Of the millions of Americans who have joint replacement surgeries each year, less than five percent come away with an infection. But this minority of patients must endure a long and difficult road to recovery, if they recover at all. The vast majority of these infections are caused by a bacteria called Staphylococcus aureus, including the dreaded methicillin-resistant strain (MRSA), which causes sepsis and death in 13 percent of infected patients.
Patients who survive these infections face multiple surgeries to remove infected tissue, months of strong antibiotic treatments, and a high likelihood of re-infection. For a long time, researchers have been working to understand how this bacteria evades treatment and Schwarz believes he has figured out.
Together with Karen Bentley, director of the Electron Microscopy Core at URMC, Schwarz showed that the bacteria can crawl deep into tiny channels in bones, possibly taking shelter there and later emerging to re-establish an infection. Though S. aureus was originally thought to be incapable of movement, Bentley and Schwarz, in collaboration with James McGrath, Ph.D., professor of Biomedical Engineering at URMC, and his spin-off company, SiMPore Inc., showed that this bacteria can migrate through tiny pores in membranes in the lab.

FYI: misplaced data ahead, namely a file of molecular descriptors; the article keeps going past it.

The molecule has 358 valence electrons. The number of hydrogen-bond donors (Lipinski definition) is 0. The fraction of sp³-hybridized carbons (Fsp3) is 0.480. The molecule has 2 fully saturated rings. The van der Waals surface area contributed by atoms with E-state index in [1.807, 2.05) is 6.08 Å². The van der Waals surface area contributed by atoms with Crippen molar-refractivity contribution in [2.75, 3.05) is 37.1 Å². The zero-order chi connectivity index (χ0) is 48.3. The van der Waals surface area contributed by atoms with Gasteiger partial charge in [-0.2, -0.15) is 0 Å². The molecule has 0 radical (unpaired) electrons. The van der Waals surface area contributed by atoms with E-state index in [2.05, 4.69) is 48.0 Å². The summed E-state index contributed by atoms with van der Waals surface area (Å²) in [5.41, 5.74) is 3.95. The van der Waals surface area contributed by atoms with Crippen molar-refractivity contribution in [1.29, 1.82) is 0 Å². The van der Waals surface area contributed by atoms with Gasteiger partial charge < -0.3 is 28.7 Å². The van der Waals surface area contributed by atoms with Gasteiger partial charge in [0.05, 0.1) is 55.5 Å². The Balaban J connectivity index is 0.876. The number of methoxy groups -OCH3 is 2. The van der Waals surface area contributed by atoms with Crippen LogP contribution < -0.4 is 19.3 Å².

This new grant will allow Schwarz and Hani A. Awad, Ph.D., professor of Biomedical Engineering and Orthopaedics in the CMSR, to investigate exactly how S. aureus gets into bone and develop new treatments that target those mechanisms. Microbiologists Steven Gill, Ph.D., and Paul Dunman, Ph.D., in the Department of Microbiology and Immunology, will help the team develop new antibiotics to inhibit bone infection, which will be 3D printed into spacers that replace infected joint implants. Delivering the antibiotic at the site of infection may save patients’ limbs and lives.
Schwarz has also been working to understand what makes certain patients more susceptible to S. aureus infections than others, including why some patients recover relatively easily, while others die.